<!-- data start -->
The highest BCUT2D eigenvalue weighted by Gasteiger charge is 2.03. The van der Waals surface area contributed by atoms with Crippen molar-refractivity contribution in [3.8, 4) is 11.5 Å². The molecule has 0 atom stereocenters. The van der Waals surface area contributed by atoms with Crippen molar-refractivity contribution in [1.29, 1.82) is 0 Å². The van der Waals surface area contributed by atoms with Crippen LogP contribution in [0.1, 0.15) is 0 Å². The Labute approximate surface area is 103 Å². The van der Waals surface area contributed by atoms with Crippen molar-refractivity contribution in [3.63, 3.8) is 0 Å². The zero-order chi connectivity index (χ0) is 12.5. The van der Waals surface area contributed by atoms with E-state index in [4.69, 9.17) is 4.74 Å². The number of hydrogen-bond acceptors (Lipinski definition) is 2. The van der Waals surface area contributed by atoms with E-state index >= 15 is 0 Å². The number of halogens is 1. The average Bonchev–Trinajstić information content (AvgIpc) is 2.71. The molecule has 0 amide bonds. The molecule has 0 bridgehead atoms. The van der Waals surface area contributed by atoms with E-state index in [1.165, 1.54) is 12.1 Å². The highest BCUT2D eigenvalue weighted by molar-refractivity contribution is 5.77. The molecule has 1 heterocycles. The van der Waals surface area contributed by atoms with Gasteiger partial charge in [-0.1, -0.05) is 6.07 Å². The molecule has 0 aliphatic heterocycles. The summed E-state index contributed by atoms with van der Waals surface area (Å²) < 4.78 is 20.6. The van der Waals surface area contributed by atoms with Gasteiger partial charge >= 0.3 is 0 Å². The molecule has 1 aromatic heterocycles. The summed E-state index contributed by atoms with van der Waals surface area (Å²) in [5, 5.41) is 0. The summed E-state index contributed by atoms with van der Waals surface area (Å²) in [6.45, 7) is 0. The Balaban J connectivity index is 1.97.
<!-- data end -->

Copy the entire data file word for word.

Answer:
The highest BCUT2D eigenvalue weighted by Gasteiger charge is 2.03. The van der Waals surface area contributed by atoms with Crippen molar-refractivity contribution in [3.8, 4) is 11.5 Å². The molecule has 0 atom stereocenters. The van der Waals surface area contributed by atoms with Crippen molar-refractivity contribution in [1.29, 1.82) is 0 Å². The van der Waals surface area contributed by atoms with Crippen LogP contribution in [0.1, 0.15) is 0 Å². The Labute approximate surface area is 103 Å². The van der Waals surface area contributed by atoms with Crippen molar-refractivity contribution in [3.63, 3.8) is 0 Å². The zero-order chi connectivity index (χ0) is 12.5. The van der Waals surface area contributed by atoms with E-state index in [4.69, 9.17) is 4.74 Å². The number of hydrogen-bond acceptors (Lipinski definition) is 2. The van der Waals surface area contributed by atoms with E-state index >= 15 is 0 Å². The number of halogens is 1. The average Bonchev–Trinajstić information content (AvgIpc) is 2.71. The molecule has 0 amide bonds. The molecule has 0 bridgehead atoms. The van der Waals surface area contributed by atoms with E-state index in [1.165, 1.54) is 12.1 Å². The highest BCUT2D eigenvalue weighted by molar-refractivity contribution is 5.77. The molecule has 1 heterocycles. The van der Waals surface area contributed by atoms with Gasteiger partial charge in [-0.1, -0.05) is 6.07 Å². The molecule has 0 aliphatic heterocycles. The summed E-state index contributed by atoms with van der Waals surface area (Å²) < 4.78 is 20.6. The van der Waals surface area contributed by atoms with Gasteiger partial charge >= 0.3 is 0 Å². The molecule has 1 aromatic heterocycles. The summed E-state index contributed by atoms with van der Waals surface area (Å²) in [5, 5.41) is 0. The summed E-state index contributed by atoms with van der Waals surface area (Å²) in [6.45, 7) is 0. The Balaban J connectivity index is 1.97.